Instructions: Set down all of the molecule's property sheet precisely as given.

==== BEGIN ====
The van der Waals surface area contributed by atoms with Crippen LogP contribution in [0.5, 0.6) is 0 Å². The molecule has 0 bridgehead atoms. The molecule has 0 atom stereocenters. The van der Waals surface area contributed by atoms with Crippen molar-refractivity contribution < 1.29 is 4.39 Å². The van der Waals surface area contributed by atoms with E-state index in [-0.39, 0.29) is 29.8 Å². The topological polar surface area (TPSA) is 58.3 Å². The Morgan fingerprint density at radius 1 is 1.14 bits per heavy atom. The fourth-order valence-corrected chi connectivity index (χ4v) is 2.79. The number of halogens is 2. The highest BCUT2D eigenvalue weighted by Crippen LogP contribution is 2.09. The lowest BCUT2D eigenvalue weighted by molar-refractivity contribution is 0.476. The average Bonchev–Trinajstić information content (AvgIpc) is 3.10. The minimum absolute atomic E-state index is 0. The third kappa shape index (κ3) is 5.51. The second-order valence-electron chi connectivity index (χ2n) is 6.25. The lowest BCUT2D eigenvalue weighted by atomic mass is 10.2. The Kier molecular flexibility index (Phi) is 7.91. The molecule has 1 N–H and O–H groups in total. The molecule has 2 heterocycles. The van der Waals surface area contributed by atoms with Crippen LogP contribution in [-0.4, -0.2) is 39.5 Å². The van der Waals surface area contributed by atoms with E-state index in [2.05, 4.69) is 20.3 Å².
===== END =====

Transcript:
The van der Waals surface area contributed by atoms with Crippen LogP contribution in [0.5, 0.6) is 0 Å². The molecule has 0 bridgehead atoms. The molecule has 0 atom stereocenters. The van der Waals surface area contributed by atoms with Crippen molar-refractivity contribution < 1.29 is 4.39 Å². The van der Waals surface area contributed by atoms with E-state index in [-0.39, 0.29) is 29.8 Å². The topological polar surface area (TPSA) is 58.3 Å². The Morgan fingerprint density at radius 1 is 1.14 bits per heavy atom. The fourth-order valence-corrected chi connectivity index (χ4v) is 2.79. The number of halogens is 2. The highest BCUT2D eigenvalue weighted by Crippen LogP contribution is 2.09. The lowest BCUT2D eigenvalue weighted by molar-refractivity contribution is 0.476. The average Bonchev–Trinajstić information content (AvgIpc) is 3.10. The minimum absolute atomic E-state index is 0. The third kappa shape index (κ3) is 5.51. The second-order valence-electron chi connectivity index (χ2n) is 6.25. The lowest BCUT2D eigenvalue weighted by atomic mass is 10.2. The Kier molecular flexibility index (Phi) is 7.91. The molecule has 1 N–H and O–H groups in total. The molecule has 2 heterocycles. The van der Waals surface area contributed by atoms with Crippen LogP contribution in [-0.4, -0.2) is 39.5 Å². The van der Waals surface area contributed by atoms with E-state index in [2.05, 4.69) is 20.3 Å².